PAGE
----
Citi’s specialist teams consider sustainability risk in their investment decision-making process by implementing a two-tier assessment covering both the third-party manager and the fund. At manager level, the relevant investment research and operational due diligence teams will assess how far sustainability risk is embedded into the organisation, its governance, the day-to-day running of the fund, and the manager’s investment decision-making process. At fund level, the investment research team will assess the extent to which the manager has integrated sustainability risk into its investment decision-making process for the fund. The manager level and fund level sustainability risk assessments are then combined to produce an overall sustainability risk profile.
As part of Citi’s specialist teams’ approval process for including third party funds in its investment universe, the overall sustainability risk profile of the manager and the fund is considered along with other factors, including the depth and breadth of experience within the investment team, a consistent and disciplined investment approach, track record, market opportunity, and other risk factors. Accordingly, sustainability risk is considered in the round on an integrated basis, along with these other factors, which collectively drive an overall assessment of the fund.
Citi’s specialist teams also review managers of third-party funds on a periodic basis. As part of these reviews, they assess whether there have been any material changes to the sustainability risk profile associated with the fund or third party manager, and where this is the case, may escalate matters internally to determine any appropriate action.
Third party data providers: As the use of third-party data is embedded in CIM’s investment research and decision-making process for ETFs, equities, and fixed income investments, CIM takes care in selecting data providers. CIM undertakes due diligence both before entering a business relationship with the data provider and annually thereafter, which assesses the data provider’s performance against CIM’s key selection criteria. Amongst other things, as part of CIM’s selection criteria, CIM requires that the data provider be a leading ESG data provider in the industry, have expansive global company, sovereign and agency coverage, and use a broad range of data sources.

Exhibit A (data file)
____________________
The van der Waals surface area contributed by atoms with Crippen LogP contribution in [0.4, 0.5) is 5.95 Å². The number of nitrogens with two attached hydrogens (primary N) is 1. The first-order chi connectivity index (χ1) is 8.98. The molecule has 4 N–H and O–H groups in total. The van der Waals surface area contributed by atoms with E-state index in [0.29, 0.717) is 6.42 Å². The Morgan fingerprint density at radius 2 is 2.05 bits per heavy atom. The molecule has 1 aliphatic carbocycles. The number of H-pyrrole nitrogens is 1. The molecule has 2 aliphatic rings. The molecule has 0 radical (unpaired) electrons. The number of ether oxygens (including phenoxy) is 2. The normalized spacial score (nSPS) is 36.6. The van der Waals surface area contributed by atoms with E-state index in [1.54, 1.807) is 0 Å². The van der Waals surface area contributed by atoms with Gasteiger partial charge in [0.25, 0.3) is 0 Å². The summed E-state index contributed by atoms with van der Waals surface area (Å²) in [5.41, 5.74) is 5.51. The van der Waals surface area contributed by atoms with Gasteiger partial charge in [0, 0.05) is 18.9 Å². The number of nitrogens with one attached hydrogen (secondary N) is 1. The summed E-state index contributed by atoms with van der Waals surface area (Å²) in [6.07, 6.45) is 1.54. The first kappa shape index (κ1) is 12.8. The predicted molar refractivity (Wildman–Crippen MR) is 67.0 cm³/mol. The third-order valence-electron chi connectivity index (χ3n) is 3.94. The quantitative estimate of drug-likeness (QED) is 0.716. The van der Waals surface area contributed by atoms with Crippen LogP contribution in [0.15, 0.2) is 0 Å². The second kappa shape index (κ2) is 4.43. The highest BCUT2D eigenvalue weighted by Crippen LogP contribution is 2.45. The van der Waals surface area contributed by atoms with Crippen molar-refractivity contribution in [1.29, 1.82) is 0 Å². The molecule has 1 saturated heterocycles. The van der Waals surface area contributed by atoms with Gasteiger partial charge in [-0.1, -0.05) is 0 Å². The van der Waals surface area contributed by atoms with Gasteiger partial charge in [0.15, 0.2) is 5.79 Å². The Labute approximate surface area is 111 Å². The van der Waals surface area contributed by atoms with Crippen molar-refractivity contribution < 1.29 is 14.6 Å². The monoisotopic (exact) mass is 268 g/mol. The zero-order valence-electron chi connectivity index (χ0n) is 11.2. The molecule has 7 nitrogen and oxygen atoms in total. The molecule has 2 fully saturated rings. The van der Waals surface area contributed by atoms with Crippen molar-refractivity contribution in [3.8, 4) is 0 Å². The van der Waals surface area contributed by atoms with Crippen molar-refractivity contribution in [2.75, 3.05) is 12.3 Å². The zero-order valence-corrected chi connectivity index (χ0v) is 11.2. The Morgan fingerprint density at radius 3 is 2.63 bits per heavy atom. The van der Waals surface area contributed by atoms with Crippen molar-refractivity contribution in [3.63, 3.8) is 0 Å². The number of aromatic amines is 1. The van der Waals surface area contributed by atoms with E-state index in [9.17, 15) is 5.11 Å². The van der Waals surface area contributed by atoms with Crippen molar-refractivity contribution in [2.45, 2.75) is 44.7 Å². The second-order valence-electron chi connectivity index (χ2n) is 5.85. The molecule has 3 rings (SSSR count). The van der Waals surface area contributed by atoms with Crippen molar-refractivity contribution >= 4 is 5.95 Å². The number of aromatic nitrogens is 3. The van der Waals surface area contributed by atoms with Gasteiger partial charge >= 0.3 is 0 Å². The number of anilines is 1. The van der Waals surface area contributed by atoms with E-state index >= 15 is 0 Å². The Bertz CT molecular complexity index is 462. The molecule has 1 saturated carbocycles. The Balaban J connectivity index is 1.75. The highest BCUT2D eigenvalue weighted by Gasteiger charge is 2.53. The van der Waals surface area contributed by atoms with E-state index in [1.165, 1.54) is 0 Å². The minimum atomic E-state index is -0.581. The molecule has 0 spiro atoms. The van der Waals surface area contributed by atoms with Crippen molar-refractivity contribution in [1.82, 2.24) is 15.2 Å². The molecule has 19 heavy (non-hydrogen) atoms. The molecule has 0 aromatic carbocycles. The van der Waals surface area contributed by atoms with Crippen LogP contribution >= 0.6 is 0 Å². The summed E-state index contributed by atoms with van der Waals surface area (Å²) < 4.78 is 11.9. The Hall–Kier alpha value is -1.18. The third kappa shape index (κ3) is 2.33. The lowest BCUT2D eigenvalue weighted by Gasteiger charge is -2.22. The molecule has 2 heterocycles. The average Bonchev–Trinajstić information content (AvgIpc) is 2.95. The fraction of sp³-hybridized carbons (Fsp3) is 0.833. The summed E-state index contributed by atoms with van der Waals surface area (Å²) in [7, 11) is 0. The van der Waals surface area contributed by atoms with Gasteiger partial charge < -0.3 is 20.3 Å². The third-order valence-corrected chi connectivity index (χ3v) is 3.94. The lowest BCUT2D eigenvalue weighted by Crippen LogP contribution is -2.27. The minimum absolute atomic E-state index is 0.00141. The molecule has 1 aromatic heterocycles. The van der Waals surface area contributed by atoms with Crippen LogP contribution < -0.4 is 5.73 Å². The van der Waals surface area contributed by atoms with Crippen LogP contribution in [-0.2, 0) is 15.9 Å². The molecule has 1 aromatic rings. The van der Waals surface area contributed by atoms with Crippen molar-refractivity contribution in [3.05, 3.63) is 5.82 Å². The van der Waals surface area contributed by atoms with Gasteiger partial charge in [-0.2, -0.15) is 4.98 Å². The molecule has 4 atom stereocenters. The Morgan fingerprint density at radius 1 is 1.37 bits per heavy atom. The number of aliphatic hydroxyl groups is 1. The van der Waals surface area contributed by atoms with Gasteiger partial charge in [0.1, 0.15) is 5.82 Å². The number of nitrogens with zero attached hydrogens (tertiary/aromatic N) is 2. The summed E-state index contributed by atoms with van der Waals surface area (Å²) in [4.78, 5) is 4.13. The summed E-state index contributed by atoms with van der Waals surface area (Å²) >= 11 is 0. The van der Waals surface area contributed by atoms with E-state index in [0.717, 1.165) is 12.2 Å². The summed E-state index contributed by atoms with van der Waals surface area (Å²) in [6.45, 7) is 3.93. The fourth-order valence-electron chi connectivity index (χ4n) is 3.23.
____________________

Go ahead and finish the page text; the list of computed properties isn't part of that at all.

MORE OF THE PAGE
CIM reviews its processes on a regular basis to make sure they are informed by industry practice. The processes described above are no exception and as CIM recognises that the integration of sustainability risk is an evolving and dynamic area. As such, this section may be edited from time to time to ensure it accurately reflects CIM’s practices.
Principal adverse sustainability impacts statement
Article 4(3) of SFDR requires certain financial market participants to publish on their websites a statement on their due diligence policies with respect to the principal adverse impacts (PAIs) of investment decisions on sustainability factors. “Sustainability factors” are defined by SFDR as environmental, social and employee matters, respect for human rights, anti-corruption, and anti-bribery matters.
This requirement applies to Citibank Europe Plc acting through its Luxembourg branch when it provides portfolio management services through CIM. CIM currently takes a principles-based approach to the identification and prioritisation of PAIs, and as set out below, is in the process of integrating a fuller PAI framework into its portfolio management business.
(a) information about CIM’s policies on the identification and prioritisation of principal adverse sustainability impacts and indicators;
CIM is currently formulating a policy on how it will identify and prioritise the PAIs and indicators (a ‘PAI policy’), with the intention of finalising such policy by 1 January 2022. This section summarises certain key provisions of the proposed PAI policy.
Although these provisions may evolve over time, the PAI policy will initially outline the identification and prioritisation of the PAIs as they relate to Citi’s environmental and social priorities. These include gender equality, affordable and clean energy, sustainable cities and communities and climate action. PAIs will be selected and prioritised where possible according to their compatibility with these priorities.
CIM intends to collect data on the PAIs from specialist ESG third party data providers, where available. As the use of third-party data is embedded in CIM’s investment process, CIM takes care in selecting data providers. See section above on the due diligence and criteria for the selection of CIM’s data providers. Where PAI data is not readily available from such third-party data providers, CIM shall use its best efforts to obtain the information using other means.